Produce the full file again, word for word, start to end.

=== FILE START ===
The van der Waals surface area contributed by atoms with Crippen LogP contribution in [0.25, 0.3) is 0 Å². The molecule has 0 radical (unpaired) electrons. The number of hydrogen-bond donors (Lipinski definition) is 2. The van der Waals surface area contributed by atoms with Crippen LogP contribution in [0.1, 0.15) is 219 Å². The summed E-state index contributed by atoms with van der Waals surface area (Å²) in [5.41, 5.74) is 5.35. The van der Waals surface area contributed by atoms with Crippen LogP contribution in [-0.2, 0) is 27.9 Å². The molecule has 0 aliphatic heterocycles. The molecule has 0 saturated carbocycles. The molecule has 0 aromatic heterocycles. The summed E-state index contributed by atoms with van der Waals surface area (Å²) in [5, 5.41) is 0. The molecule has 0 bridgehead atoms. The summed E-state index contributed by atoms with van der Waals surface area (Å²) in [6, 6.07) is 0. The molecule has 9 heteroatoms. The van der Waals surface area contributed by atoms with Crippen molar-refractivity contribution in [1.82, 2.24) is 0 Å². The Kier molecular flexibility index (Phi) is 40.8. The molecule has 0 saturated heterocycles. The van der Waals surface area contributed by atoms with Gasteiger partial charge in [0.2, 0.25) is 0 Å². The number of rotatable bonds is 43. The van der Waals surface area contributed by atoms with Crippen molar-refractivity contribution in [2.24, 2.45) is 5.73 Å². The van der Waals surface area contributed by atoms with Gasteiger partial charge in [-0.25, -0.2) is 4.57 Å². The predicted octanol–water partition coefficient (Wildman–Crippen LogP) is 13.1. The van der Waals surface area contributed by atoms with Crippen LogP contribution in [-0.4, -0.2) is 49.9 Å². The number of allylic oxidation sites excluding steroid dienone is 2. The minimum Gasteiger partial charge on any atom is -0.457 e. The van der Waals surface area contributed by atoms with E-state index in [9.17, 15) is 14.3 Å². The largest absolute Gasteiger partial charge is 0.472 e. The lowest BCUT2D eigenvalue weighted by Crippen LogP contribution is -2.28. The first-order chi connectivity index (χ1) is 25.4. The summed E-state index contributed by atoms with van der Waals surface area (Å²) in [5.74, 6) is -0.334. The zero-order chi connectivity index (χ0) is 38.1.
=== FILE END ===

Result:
The van der Waals surface area contributed by atoms with Crippen LogP contribution in [0.25, 0.3) is 0 Å². The molecule has 0 radical (unpaired) electrons. The number of hydrogen-bond donors (Lipinski definition) is 2. The van der Waals surface area contributed by atoms with Crippen LogP contribution in [0.1, 0.15) is 219 Å². The summed E-state index contributed by atoms with van der Waals surface area (Å²) in [5.41, 5.74) is 5.35. The van der Waals surface area contributed by atoms with Crippen LogP contribution in [-0.2, 0) is 27.9 Å². The molecule has 0 aliphatic heterocycles. The molecule has 0 saturated carbocycles. The molecule has 0 aromatic heterocycles. The summed E-state index contributed by atoms with van der Waals surface area (Å²) in [5, 5.41) is 0. The molecule has 0 bridgehead atoms. The summed E-state index contributed by atoms with van der Waals surface area (Å²) in [6, 6.07) is 0. The molecule has 9 heteroatoms. The van der Waals surface area contributed by atoms with Crippen molar-refractivity contribution in [1.82, 2.24) is 0 Å². The Kier molecular flexibility index (Phi) is 40.8. The molecule has 0 saturated heterocycles. The van der Waals surface area contributed by atoms with Gasteiger partial charge in [0.2, 0.25) is 0 Å². The number of rotatable bonds is 43. The van der Waals surface area contributed by atoms with Crippen molar-refractivity contribution in [2.24, 2.45) is 5.73 Å². The van der Waals surface area contributed by atoms with Gasteiger partial charge in [-0.25, -0.2) is 4.57 Å². The predicted octanol–water partition coefficient (Wildman–Crippen LogP) is 13.1. The van der Waals surface area contributed by atoms with Crippen LogP contribution in [-0.4, -0.2) is 49.9 Å². The number of allylic oxidation sites excluding steroid dienone is 2. The minimum Gasteiger partial charge on any atom is -0.457 e. The van der Waals surface area contributed by atoms with E-state index in [9.17, 15) is 14.3 Å². The largest absolute Gasteiger partial charge is 0.472 e. The lowest BCUT2D eigenvalue weighted by Crippen LogP contribution is -2.28. The first-order chi connectivity index (χ1) is 25.4. The summed E-state index contributed by atoms with van der Waals surface area (Å²) in [5.74, 6) is -0.334. The zero-order chi connectivity index (χ0) is 38.1.